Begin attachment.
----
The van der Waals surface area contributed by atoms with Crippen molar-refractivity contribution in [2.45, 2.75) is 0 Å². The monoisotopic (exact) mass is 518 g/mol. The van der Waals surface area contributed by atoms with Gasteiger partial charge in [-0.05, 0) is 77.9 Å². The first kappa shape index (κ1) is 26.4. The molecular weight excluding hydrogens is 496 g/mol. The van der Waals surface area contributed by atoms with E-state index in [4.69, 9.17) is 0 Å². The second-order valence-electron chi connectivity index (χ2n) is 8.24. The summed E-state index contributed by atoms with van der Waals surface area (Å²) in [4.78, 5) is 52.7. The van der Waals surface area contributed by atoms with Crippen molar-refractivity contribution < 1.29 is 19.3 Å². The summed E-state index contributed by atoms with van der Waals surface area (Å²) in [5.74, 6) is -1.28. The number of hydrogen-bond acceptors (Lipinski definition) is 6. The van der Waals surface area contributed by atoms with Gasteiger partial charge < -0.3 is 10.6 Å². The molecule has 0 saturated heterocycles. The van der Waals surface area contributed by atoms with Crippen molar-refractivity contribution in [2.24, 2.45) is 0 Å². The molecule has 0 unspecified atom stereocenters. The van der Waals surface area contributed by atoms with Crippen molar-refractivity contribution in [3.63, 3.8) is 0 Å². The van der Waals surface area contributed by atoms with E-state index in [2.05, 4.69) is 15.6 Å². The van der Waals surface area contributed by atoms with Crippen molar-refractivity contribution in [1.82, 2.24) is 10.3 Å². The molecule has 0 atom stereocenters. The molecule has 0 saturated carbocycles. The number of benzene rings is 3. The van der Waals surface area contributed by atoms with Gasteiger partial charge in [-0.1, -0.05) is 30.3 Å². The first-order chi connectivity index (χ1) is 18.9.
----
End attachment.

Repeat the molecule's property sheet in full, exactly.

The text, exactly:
The van der Waals surface area contributed by atoms with Crippen molar-refractivity contribution in [2.45, 2.75) is 0 Å². The monoisotopic (exact) mass is 518 g/mol. The van der Waals surface area contributed by atoms with Gasteiger partial charge in [-0.05, 0) is 77.9 Å². The first kappa shape index (κ1) is 26.4. The molecular weight excluding hydrogens is 496 g/mol. The van der Waals surface area contributed by atoms with E-state index in [4.69, 9.17) is 0 Å². The second-order valence-electron chi connectivity index (χ2n) is 8.24. The summed E-state index contributed by atoms with van der Waals surface area (Å²) in [4.78, 5) is 52.7. The van der Waals surface area contributed by atoms with Crippen molar-refractivity contribution < 1.29 is 19.3 Å². The summed E-state index contributed by atoms with van der Waals surface area (Å²) in [5.74, 6) is -1.28. The number of hydrogen-bond acceptors (Lipinski definition) is 6. The van der Waals surface area contributed by atoms with Gasteiger partial charge < -0.3 is 10.6 Å². The molecule has 0 saturated heterocycles. The van der Waals surface area contributed by atoms with Crippen molar-refractivity contribution in [2.24, 2.45) is 0 Å². The molecule has 0 unspecified atom stereocenters. The van der Waals surface area contributed by atoms with Crippen molar-refractivity contribution in [3.63, 3.8) is 0 Å². The van der Waals surface area contributed by atoms with E-state index in [2.05, 4.69) is 15.6 Å². The van der Waals surface area contributed by atoms with Crippen molar-refractivity contribution in [1.82, 2.24) is 10.3 Å². The molecule has 0 atom stereocenters. The molecule has 0 saturated carbocycles. The number of benzene rings is 3. The van der Waals surface area contributed by atoms with Gasteiger partial charge in [-0.1, -0.05) is 30.3 Å². The first-order chi connectivity index (χ1) is 18.9.